A new state law that drops the cutoff age for child support in Indiana is raising questions about how the courts may interpret it.
On July 1, the age of emancipation in Indiana moves from 21 to 19, automatically terminating child support payments for almost anyone who has turned 19.
Family law experts predict a period of confusion as judges, lawyers, and families figure out how to apply the new law to existing child support orders and agreements.
Drew Soshnick, past chair of the Indiana State Bar Association's family law section, said the new law will likely trigger a wave of calls to attorneys and a rush of requests to judges to modify child support orders and agreements.
One area of possible contention: the law exempts support for the “educational needs” of a child over 19 but doesn't spell out exactly what falls into that category. “We expect a lot of discussion about 'educational needs' as people try to broaden that definition,” Soshnick said.
Another area ripe for debate: Does the new law cancel out exisiting child support agreements involving children over 19?
Melissa Avery, current chair of the state bar association's family law section, said the law is written to apply retroactively. But she expects some debate on that issue from lawyers and their clients who may question whether the legislature can unravel child support agreements that have been crafted or approved by the courts. “There is some lack of clarity (in the law),” Avery said.
She also expects some angry reactions, as people see an abrupt end to child support payments they may have been expecting.
“Our challenge at this point is getting the word out, to make sure people are aware it's happening,” Avery said.
The change in the age of emancipation brings Indiana closer in line with most states, which terminate child support obligations at the age of 18.
Still, it signals a major shift in a philosophical argument over the obligations that a parent has to a child. Avery said the Indiana State Bar Association's family law section didn't take a position on the legislation, as it was making its way through the Indiana General Assembly, because family law attorneys in Indiana were so divided on it.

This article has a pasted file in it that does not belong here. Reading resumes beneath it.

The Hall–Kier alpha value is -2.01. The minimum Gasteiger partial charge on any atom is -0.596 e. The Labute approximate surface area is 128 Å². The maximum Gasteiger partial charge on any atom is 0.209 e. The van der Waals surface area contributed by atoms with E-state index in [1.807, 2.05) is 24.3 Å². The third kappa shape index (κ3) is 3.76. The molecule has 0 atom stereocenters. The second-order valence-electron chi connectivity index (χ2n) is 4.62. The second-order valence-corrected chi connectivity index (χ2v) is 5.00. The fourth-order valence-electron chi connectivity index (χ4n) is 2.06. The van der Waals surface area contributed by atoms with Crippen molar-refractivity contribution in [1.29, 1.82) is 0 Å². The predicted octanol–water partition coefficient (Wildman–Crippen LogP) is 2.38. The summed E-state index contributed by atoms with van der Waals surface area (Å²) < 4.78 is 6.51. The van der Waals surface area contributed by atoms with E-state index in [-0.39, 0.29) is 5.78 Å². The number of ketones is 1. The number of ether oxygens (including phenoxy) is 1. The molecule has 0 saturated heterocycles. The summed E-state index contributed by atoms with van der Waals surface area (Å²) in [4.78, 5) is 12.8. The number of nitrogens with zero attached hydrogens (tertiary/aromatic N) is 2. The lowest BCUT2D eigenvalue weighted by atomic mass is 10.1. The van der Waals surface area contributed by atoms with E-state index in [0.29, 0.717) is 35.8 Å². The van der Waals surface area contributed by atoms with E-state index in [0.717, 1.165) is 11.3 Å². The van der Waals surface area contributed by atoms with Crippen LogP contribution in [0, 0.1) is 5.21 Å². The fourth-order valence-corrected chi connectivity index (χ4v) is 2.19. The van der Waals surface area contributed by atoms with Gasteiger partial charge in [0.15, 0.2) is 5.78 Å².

State Sen. Tim Lanane, an attorney and Democrat from Anderson, sits on the Senate Corrections, Criminal and Civil Law Committee where the legislation changing the age originated. He said the argument over the emancipation age has gone on for at least 20 years in the General Assembly, as legislators opted to leave the law as is.
Lanane said that conversation intensified over the last year. One of the issues raised was fairness: While Indiana law required a non-custodial parent in a divorce to pay child support until the age of 21, the law doesn't require parents who are married to each other to do the same. “Some people felt that it was bad public policy to treat children of an intact family differently than children of divorced parents.”
Lanane said the Indiana legislature opted for 19 – rather than 18 like most states – because there are some Indiana high school students who don't graduate until they're 19. “We wanted those students covered while they were still in school.” The legislature also included the exemption for education expenses, acknowledging the cost of college.
Lanane said he expects the new law may trigger a rush to courthouses by the lawyers of parents involved in child support agreements. He hopes the best interests of children will come first. “I think most parents will feel an obligation to continue their support, even if they're not legally obligated to do so.”